Poplar Hawk by Andy
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Female Poplar Hawk on the left caught wild laying eggs and a male Poplar Hawk found as an egg earlier in the year and reared to adult.

On the 31st July 2013 at 9.45pm so just turning dusk I was inspecting my Poplar trees which I grow in pots in my garden with a small torch, it’s the best time to find feeding insects. I was surprised to see a large Poplar hawk female fly around me and hover amongst my trees to lay an egg. I quickly but carefully captured the female, as she would only lay one egg under a leaf. I placed her into a netted cage which was already hanging in my summer house and hung it in the shade near my poplar trees for two nights until I had a few eggs to hatch and rear in sleeves. I released the moth back into the wild at dusk to continue the rest of its short life laying eggs.

The female Poplar hawk moth was from a first generation and it is the first time I have witnessed wild Poplar hawks laying eggs at night, quite exciting to see my favourite hawk moth visiting my garden. I sprayed the eggs with a fine spray to loosen them from the netting and carefully place them into a temporary plastic container. As expected all the eggs were fertile and fed naturally in sleeves on my poplar trees. I now have a dozen pupae waiting to hatch. I will breed some but all will be released back into the wild, this must be done at dusk or birds will chase and eat them.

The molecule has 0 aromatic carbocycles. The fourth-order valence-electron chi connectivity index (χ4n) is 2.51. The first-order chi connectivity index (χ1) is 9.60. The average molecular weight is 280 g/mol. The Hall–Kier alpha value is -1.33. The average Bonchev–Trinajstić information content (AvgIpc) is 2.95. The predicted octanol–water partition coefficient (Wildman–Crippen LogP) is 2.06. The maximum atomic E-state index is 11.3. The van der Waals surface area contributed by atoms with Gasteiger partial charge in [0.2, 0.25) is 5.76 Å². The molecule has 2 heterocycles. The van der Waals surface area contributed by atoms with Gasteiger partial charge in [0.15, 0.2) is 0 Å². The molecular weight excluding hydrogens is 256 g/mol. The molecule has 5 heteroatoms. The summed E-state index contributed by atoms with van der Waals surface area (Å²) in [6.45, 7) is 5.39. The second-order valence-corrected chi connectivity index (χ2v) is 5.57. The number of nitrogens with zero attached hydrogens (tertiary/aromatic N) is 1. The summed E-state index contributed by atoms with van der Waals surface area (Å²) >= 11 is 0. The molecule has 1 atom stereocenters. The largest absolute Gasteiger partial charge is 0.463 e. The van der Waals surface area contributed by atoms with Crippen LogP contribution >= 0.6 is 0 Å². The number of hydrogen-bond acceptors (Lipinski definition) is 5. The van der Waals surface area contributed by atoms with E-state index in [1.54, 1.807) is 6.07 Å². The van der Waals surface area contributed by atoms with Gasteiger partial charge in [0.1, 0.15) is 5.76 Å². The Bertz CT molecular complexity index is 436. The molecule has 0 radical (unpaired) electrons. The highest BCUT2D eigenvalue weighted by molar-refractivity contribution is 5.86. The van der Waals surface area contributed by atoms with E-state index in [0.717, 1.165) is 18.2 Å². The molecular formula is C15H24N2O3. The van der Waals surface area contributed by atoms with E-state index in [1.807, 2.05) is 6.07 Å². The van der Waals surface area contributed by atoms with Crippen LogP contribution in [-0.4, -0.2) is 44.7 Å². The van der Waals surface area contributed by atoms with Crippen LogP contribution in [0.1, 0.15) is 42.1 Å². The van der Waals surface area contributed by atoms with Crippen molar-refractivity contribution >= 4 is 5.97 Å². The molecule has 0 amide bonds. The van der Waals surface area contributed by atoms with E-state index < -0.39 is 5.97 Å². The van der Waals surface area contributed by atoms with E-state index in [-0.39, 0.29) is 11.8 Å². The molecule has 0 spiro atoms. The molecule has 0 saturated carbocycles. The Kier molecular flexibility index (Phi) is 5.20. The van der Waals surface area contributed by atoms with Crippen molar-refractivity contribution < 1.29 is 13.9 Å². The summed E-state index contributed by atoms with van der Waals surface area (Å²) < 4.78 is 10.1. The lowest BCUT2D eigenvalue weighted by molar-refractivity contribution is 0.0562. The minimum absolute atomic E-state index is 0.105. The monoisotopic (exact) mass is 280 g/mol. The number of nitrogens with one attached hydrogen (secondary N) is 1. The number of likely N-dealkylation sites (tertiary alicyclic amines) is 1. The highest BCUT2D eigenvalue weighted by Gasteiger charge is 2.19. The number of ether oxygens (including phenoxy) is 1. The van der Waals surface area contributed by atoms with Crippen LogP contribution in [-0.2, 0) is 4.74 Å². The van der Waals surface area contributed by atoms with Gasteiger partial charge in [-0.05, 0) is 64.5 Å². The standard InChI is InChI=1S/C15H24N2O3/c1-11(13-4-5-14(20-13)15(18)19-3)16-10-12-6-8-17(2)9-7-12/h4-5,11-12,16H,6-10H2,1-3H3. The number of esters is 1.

The Poplar hawk male on the right with its lovely contrasting markings is also from a first generation from an egg I found on my poplar trees earlier in the year I protected the egg and larvae from parasites by covering it with a sleeve and reared to an adult moth. So the male Poplar hawk in the picture above is a perfect specimen because it has never flown, unlike the female. The female has lost some of its scales, but still in good condition considering what it’s been through. The male was also released back into the wild to find a few females to mate with. I now have a few nice pictures and a fresh wild stock to rear. Looking forward to seeing the moths this year before releasing them back into the wild.

Both moths from the first generation found at different stages and it does show how easy it is to attract large hawk moths and other insects just by planting a few trees in pots you do not even need a garden.

Andy Newman Images ©